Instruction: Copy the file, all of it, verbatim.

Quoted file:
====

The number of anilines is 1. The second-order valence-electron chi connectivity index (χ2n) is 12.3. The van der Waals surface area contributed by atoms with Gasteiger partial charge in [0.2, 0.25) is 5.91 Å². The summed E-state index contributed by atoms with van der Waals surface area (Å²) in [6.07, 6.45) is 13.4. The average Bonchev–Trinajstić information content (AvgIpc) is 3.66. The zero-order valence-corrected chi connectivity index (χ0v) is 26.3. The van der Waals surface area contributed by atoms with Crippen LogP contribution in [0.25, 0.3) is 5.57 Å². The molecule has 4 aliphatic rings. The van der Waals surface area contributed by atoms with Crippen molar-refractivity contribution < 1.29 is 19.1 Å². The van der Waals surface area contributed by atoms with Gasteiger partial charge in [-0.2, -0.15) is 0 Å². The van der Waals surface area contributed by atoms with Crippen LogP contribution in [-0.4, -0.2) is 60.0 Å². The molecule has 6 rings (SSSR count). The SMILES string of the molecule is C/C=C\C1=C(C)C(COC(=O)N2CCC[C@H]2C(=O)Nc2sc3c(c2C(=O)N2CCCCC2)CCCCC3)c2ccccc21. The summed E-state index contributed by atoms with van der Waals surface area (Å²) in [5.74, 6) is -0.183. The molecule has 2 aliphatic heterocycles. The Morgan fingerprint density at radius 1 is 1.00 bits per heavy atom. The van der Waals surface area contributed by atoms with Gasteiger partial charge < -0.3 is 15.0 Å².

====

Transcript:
The number of anilines is 1. The second-order valence-electron chi connectivity index (χ2n) is 12.3. The van der Waals surface area contributed by atoms with Gasteiger partial charge in [0.2, 0.25) is 5.91 Å². The summed E-state index contributed by atoms with van der Waals surface area (Å²) in [6.07, 6.45) is 13.4. The average Bonchev–Trinajstić information content (AvgIpc) is 3.66. The zero-order valence-corrected chi connectivity index (χ0v) is 26.3. The van der Waals surface area contributed by atoms with Crippen LogP contribution in [0.25, 0.3) is 5.57 Å². The molecule has 4 aliphatic rings. The van der Waals surface area contributed by atoms with Crippen molar-refractivity contribution < 1.29 is 19.1 Å². The van der Waals surface area contributed by atoms with Gasteiger partial charge in [-0.2, -0.15) is 0 Å². The van der Waals surface area contributed by atoms with Crippen LogP contribution in [-0.4, -0.2) is 60.0 Å². The molecule has 6 rings (SSSR count). The SMILES string of the molecule is C/C=C\C1=C(C)C(COC(=O)N2CCC[C@H]2C(=O)Nc2sc3c(c2C(=O)N2CCCCC2)CCCCC3)c2ccccc21. The summed E-state index contributed by atoms with van der Waals surface area (Å²) in [5.74, 6) is -0.183. The molecule has 2 aliphatic heterocycles. The Morgan fingerprint density at radius 1 is 1.00 bits per heavy atom. The van der Waals surface area contributed by atoms with Gasteiger partial charge < -0.3 is 15.0 Å².